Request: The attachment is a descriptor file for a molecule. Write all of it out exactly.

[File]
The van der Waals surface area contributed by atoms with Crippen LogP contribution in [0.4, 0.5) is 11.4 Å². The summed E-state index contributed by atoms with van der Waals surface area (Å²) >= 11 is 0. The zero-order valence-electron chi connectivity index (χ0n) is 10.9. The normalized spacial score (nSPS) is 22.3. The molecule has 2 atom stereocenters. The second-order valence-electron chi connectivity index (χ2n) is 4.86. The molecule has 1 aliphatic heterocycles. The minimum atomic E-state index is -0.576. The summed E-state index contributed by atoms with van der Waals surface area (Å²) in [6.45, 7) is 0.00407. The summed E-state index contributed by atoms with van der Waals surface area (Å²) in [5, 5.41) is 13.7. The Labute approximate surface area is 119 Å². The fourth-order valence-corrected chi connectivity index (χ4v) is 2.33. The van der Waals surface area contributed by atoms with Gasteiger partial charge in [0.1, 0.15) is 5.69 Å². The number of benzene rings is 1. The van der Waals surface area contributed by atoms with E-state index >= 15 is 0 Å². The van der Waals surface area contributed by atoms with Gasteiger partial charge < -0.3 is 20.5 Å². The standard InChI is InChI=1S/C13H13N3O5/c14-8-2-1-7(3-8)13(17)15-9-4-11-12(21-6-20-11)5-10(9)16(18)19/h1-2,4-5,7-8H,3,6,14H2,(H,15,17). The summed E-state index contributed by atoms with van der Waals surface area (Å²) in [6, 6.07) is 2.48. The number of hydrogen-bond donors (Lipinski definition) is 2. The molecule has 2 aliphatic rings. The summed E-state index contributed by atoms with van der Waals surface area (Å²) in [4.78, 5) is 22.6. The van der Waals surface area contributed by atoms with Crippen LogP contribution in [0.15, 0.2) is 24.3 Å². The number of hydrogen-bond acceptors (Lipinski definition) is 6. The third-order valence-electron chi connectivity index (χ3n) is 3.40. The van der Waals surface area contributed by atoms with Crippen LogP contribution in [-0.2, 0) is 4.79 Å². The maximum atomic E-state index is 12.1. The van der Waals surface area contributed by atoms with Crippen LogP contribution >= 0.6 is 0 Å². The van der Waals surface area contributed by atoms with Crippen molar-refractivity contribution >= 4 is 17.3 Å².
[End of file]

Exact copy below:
The van der Waals surface area contributed by atoms with Crippen LogP contribution in [0.4, 0.5) is 11.4 Å². The summed E-state index contributed by atoms with van der Waals surface area (Å²) >= 11 is 0. The zero-order valence-electron chi connectivity index (χ0n) is 10.9. The normalized spacial score (nSPS) is 22.3. The molecule has 2 atom stereocenters. The second-order valence-electron chi connectivity index (χ2n) is 4.86. The molecule has 1 aliphatic heterocycles. The minimum atomic E-state index is -0.576. The summed E-state index contributed by atoms with van der Waals surface area (Å²) in [6.45, 7) is 0.00407. The summed E-state index contributed by atoms with van der Waals surface area (Å²) in [5, 5.41) is 13.7. The Labute approximate surface area is 119 Å². The fourth-order valence-corrected chi connectivity index (χ4v) is 2.33. The van der Waals surface area contributed by atoms with Gasteiger partial charge in [0.1, 0.15) is 5.69 Å². The number of benzene rings is 1. The van der Waals surface area contributed by atoms with E-state index >= 15 is 0 Å². The van der Waals surface area contributed by atoms with Gasteiger partial charge < -0.3 is 20.5 Å². The standard InChI is InChI=1S/C13H13N3O5/c14-8-2-1-7(3-8)13(17)15-9-4-11-12(21-6-20-11)5-10(9)16(18)19/h1-2,4-5,7-8H,3,6,14H2,(H,15,17). The summed E-state index contributed by atoms with van der Waals surface area (Å²) in [6, 6.07) is 2.48. The number of hydrogen-bond donors (Lipinski definition) is 2. The molecule has 2 aliphatic rings. The summed E-state index contributed by atoms with van der Waals surface area (Å²) in [4.78, 5) is 22.6. The van der Waals surface area contributed by atoms with Crippen LogP contribution in [0.15, 0.2) is 24.3 Å². The number of hydrogen-bond acceptors (Lipinski definition) is 6. The third-order valence-electron chi connectivity index (χ3n) is 3.40. The van der Waals surface area contributed by atoms with Crippen LogP contribution in [-0.2, 0) is 4.79 Å². The maximum atomic E-state index is 12.1. The van der Waals surface area contributed by atoms with Crippen LogP contribution >= 0.6 is 0 Å². The van der Waals surface area contributed by atoms with Crippen molar-refractivity contribution >= 4 is 17.3 Å².